Thousands of people flocked to banks in Kabul today to withdraw a limited amount of money as banks set limits on cash withdrawals to prevent capital from flowing out of the country.
Large queues formed in front of various banks, with Taliban members on guard, others dressed in military uniforms and others in civilian clothes.
Banks have been closed for more than a week after the Afghan capital fell to the Taliban on August 15. When they reopened, they reduced their cash withdrawals to 20,000 afghanis ($ 200) a week.
The bank branches were full because the city has a minimum of ATMs.
After the fall of Ashraf Ghani's government, the value of the local Afghani fell 15% against the US dollar, raising the prices of many products.
Ever since the Taliban took over the country, rumors have circulated that money is no longer safe in banks, said Ami Hamza Bawar, general manager of Naway Kabul Bank's headquarters in Kabul.
According to him, delays in the formation of the Government and uncertainties about future economic policies are causing the existing chaos.
The banks reopened just a few days ago. Afghans desperately need money to run their businesses and buy basic necessities.
People make withdrawals instead of deposits, which is why banks have placed restrictions on cash withdrawals, according to Bauer.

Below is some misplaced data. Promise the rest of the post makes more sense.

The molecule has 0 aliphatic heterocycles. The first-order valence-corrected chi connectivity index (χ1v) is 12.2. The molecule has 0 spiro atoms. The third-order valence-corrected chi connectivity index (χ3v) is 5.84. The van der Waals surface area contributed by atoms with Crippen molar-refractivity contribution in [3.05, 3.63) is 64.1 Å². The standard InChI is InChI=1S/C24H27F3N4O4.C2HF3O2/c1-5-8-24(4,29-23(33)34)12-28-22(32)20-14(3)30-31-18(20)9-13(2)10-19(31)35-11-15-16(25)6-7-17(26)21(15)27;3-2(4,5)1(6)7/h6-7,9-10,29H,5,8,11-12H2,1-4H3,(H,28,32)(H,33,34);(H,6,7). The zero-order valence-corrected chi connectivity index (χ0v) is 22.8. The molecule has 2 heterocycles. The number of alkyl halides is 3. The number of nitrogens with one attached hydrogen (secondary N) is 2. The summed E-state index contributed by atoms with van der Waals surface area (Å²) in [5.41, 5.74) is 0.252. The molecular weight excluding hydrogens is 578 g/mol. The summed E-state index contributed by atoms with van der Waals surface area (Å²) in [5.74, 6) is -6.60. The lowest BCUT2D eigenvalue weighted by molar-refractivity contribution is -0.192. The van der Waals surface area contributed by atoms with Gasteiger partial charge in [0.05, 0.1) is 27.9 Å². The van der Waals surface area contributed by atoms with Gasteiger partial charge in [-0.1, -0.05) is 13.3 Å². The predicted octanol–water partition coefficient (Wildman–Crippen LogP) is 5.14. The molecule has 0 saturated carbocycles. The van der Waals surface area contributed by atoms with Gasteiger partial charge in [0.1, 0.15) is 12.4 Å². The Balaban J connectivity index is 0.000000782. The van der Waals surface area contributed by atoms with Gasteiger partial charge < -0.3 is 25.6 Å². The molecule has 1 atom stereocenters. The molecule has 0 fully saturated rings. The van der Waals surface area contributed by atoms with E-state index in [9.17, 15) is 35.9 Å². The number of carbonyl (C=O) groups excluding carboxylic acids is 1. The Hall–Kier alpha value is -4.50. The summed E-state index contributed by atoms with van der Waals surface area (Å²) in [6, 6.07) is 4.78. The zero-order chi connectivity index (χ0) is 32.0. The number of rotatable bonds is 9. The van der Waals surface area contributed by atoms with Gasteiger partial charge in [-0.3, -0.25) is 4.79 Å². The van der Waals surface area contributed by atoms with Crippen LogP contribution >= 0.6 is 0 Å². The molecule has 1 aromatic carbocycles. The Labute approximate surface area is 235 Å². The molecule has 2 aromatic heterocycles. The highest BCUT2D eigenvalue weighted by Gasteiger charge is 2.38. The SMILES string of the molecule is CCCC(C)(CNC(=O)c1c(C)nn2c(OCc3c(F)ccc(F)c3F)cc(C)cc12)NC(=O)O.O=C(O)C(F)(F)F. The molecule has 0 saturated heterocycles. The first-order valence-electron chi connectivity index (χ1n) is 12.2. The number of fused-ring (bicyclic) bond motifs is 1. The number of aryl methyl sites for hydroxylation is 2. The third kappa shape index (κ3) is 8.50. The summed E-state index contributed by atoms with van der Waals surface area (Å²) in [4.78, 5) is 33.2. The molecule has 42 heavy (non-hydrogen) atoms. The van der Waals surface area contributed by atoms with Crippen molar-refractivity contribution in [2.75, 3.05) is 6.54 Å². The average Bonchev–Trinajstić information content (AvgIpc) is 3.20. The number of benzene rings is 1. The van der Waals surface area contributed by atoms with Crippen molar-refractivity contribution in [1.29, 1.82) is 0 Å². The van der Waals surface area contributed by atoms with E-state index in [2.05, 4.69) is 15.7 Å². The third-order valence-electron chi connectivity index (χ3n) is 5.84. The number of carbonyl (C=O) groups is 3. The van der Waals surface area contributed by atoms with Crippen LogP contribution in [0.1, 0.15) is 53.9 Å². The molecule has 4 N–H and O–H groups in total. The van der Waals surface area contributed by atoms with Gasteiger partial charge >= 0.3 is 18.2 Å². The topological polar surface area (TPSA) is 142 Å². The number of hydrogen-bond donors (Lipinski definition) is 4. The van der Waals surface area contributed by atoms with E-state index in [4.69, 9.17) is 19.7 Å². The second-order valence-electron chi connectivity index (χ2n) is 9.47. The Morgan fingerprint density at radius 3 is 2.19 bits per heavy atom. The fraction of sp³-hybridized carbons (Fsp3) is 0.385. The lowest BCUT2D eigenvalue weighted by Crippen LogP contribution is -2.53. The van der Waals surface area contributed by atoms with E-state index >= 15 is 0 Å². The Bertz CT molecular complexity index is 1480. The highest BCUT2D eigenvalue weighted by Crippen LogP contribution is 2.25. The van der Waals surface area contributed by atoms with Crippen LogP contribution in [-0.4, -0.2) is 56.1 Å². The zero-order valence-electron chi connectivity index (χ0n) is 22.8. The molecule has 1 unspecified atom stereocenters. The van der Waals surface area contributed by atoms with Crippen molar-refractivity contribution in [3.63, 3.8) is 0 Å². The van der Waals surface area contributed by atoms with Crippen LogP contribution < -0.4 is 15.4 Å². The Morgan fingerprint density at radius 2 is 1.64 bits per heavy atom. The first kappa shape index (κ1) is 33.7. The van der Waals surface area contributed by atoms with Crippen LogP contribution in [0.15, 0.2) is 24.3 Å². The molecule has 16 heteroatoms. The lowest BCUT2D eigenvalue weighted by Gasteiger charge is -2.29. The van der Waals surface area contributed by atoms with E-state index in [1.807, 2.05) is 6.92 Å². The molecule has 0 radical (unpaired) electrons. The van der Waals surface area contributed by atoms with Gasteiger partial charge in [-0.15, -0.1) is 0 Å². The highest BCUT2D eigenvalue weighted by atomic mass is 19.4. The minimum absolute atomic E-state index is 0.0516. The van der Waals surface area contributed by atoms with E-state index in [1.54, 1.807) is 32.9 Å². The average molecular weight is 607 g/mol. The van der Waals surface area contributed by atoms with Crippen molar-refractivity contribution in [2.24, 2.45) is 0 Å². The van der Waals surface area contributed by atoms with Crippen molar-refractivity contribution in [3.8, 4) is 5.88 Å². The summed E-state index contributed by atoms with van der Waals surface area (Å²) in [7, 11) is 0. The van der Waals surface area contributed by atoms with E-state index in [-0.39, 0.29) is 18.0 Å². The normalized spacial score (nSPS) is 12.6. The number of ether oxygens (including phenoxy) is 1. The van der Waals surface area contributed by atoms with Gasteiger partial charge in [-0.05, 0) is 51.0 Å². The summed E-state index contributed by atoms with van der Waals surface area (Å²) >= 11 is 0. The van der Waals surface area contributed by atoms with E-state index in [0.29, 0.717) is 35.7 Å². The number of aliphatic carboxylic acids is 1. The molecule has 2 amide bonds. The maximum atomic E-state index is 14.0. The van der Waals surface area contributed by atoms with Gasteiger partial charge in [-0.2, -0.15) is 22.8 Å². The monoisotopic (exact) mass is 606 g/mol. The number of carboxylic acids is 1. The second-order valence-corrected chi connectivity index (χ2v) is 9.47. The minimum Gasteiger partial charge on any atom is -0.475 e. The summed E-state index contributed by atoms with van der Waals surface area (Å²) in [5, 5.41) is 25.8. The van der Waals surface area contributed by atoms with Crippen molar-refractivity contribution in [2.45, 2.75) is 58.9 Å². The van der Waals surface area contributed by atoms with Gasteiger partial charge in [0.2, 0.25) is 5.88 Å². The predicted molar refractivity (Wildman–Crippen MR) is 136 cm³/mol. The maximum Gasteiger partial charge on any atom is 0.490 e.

He added that the central branch serves about 3,000 customers a day, which is not an easy task for staff. He expressed optimism that the situation of the banks will soon return to normal.
Price spike, capital flight
Businessman Azmal Rahimi told the Turkish news agency Anadolu that cash withdrawals were restricted to prevent capital from flowing out of the country. “But people in the country are worried about rising prices for basic necessities and need more money to support their families,” he added.
Hussein Ahmad, another Kabul resident who was waiting outside a bank, said cash withdrawal limits were a problem because some of his family members were ill and needed more money.
Student Emin Jouyar said he had been waiting in line at various bank branches for the past two weeks. “We want to withdraw money to maintain ourselves. “Unfortunately, several branches are closed and those that are open are full of people,” he added.
Marouane Mohammedi, another businessman, said the Taliban had maintained security and now had to focus on the economy. “The people of Kabul are facing a number of issues. “We want the new government to be announced as soon as possible, in order to solve the people's problems,” he said.
RUN and POWER Group: Enhanced Living Experience.